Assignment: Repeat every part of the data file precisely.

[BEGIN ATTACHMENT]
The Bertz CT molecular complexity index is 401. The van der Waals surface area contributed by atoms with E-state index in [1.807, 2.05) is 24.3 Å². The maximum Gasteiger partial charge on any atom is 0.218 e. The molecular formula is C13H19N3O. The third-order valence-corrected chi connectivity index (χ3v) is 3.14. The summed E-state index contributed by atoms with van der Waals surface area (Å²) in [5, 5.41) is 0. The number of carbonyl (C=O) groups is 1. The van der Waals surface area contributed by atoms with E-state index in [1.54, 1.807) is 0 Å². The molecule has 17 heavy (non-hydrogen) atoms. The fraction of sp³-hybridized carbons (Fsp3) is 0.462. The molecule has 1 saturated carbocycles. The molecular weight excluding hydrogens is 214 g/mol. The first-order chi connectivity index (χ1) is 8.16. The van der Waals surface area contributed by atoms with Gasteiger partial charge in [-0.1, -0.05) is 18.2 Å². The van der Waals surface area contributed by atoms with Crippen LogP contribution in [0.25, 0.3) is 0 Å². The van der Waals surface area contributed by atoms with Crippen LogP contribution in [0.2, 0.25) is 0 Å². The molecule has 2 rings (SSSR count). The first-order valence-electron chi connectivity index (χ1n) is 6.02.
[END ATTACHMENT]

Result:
The Bertz CT molecular complexity index is 401. The van der Waals surface area contributed by atoms with E-state index in [1.807, 2.05) is 24.3 Å². The maximum Gasteiger partial charge on any atom is 0.218 e. The molecular formula is C13H19N3O. The third-order valence-corrected chi connectivity index (χ3v) is 3.14. The summed E-state index contributed by atoms with van der Waals surface area (Å²) in [5, 5.41) is 0. The number of carbonyl (C=O) groups is 1. The van der Waals surface area contributed by atoms with E-state index in [1.54, 1.807) is 0 Å². The molecule has 17 heavy (non-hydrogen) atoms. The fraction of sp³-hybridized carbons (Fsp3) is 0.462. The molecule has 1 saturated carbocycles. The molecular weight excluding hydrogens is 214 g/mol. The first-order chi connectivity index (χ1) is 8.16. The van der Waals surface area contributed by atoms with Gasteiger partial charge in [-0.1, -0.05) is 18.2 Å². The van der Waals surface area contributed by atoms with Crippen LogP contribution in [0.25, 0.3) is 0 Å². The van der Waals surface area contributed by atoms with Crippen LogP contribution in [0.2, 0.25) is 0 Å². The molecule has 2 rings (SSSR count). The first-order valence-electron chi connectivity index (χ1n) is 6.02.